No Children

By Ivy Raff

Mesilla, New Mexico


Empty basilica, wood slat
walls, white Jesus expressionless. 

Blue eyes and blue eyes and blue
eyes and more inaccuracies

in the courtyard. A plaque:
In Memory of the Unborn –

We Will Not Forget the Victims
of Abortion. I remember the plastic

sample cup, the doctor’s hands,
the white dot narrower than

my pinkie nail, bubbly, slightly,
like mud after rain. Victimless

except me, In Memory of Something
That Was Nothing except me, me

begging that man to use a condom
and his silent, smirking refusal.

But who cares about that anyway,
let the Catholic Church etch

a plaque and drop it on stones
in the desert.


Parque de la Cura Ramón Ortiz. Separated
from el Calle Principal by one block and one
extinct, ash-smothered arroyo. Silent but
for the sparrows and the hooting of whitewing
doves, an engine turning in the breezed-over
distance. No children fill the sun-faded jungle
gym, no children creak the see-saw. No children
shriek on swoop-backed pelican-seats. No children
ride the stallion with his black paint-hair
heat-rotted off. The horse and the pelicans guard
the nothingness, dead sentinels still on the clock.
The basketball nets motionless, the blue picnic
tables dulled over with dust. The slide longs
to melt, the monkey bars droop in the air.


Yesterday in Uvalde, Texas a man with a gun killed nineteen babies and two
schoolteachers. Spare yourself the photos of the children. Bespectacled or chubby
cheeked. Thumbs tucked in taut backpack straps. Vamping before birthday cakes.
Rosary-draped, tee-shirted, arch-browed, friendship bracelet-stacked, satin-bowed
on wela’s lap, ponytailed under tía’s arm, half-wrapped in sister’s graduation gown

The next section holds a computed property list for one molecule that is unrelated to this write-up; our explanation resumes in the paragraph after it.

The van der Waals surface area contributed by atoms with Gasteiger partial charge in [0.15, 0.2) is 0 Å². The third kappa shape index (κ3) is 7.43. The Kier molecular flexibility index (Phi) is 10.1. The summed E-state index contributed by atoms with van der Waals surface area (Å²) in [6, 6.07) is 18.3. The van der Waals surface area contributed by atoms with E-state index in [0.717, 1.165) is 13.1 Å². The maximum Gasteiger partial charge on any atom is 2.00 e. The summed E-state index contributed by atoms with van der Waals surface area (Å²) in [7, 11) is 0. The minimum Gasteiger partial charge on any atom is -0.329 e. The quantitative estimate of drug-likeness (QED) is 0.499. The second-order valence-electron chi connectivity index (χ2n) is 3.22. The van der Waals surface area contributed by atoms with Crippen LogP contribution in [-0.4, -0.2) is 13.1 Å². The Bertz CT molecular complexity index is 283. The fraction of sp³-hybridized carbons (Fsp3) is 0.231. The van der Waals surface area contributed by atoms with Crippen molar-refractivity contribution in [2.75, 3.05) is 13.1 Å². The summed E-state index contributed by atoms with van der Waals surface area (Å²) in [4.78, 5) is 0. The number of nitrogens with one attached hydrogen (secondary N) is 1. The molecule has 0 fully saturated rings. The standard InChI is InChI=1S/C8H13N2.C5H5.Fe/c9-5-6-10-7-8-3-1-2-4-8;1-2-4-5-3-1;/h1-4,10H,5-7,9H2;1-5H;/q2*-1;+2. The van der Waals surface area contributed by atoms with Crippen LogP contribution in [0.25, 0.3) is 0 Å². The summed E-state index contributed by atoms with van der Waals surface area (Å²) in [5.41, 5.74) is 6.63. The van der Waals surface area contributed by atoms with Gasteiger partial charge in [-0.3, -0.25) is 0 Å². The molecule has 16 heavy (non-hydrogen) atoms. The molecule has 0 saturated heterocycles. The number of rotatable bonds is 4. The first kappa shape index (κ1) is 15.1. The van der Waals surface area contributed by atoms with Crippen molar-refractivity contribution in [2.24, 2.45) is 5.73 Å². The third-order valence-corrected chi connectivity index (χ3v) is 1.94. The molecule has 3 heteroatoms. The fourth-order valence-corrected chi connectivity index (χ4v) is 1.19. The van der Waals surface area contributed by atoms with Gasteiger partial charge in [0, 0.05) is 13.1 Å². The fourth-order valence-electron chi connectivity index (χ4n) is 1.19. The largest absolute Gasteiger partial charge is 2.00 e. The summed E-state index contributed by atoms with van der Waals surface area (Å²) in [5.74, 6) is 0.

and beaming.


Blackbird slices sky.
A man rolls by on a bicycle and cranes
his neck in my direction, cocks
an eyebrow as if I am lost. I am and I
have been. We are and we have been.

Headshot of Ivy Raff

Ivy Raff’s debut chapbook, Rooted and Reduced to Dust (Finishing Line Press, forthcoming 2024), was hailed by Jimmy Santiago Baca as “sensuous, glowing with an undercarriage of mystique.” Recent honors include placing as a finalist for the Julia Darling Memorial Poetry Award, Wolverhampton Literature Festival Poetry Competition, Tucson Festival of Books Literature Awards, Atlanta Review’s International Poetry Prize, and the 53rd New Millennium Writing Awards. Ivy’s poetry appears in The American Journal of Poetry, Nimrod International Journal, and West Trade Review, among numerous others, and is anthologized in Spectrum: Poetry Celebrating Identity. Currently nominated for the Best of the Net Anthology, Ivy’s work has garnered scholarship support from the Colgate Writers’ Conference as well as residencies with Atlantic Center for the Arts and Alaska State Parks. She is a co-founder of Make Your Medicine, a small collective of changemakers who support culture shifts toward diverse workplaces. She lives, hikes, and bakes artisan challah in Northern New Jersey.

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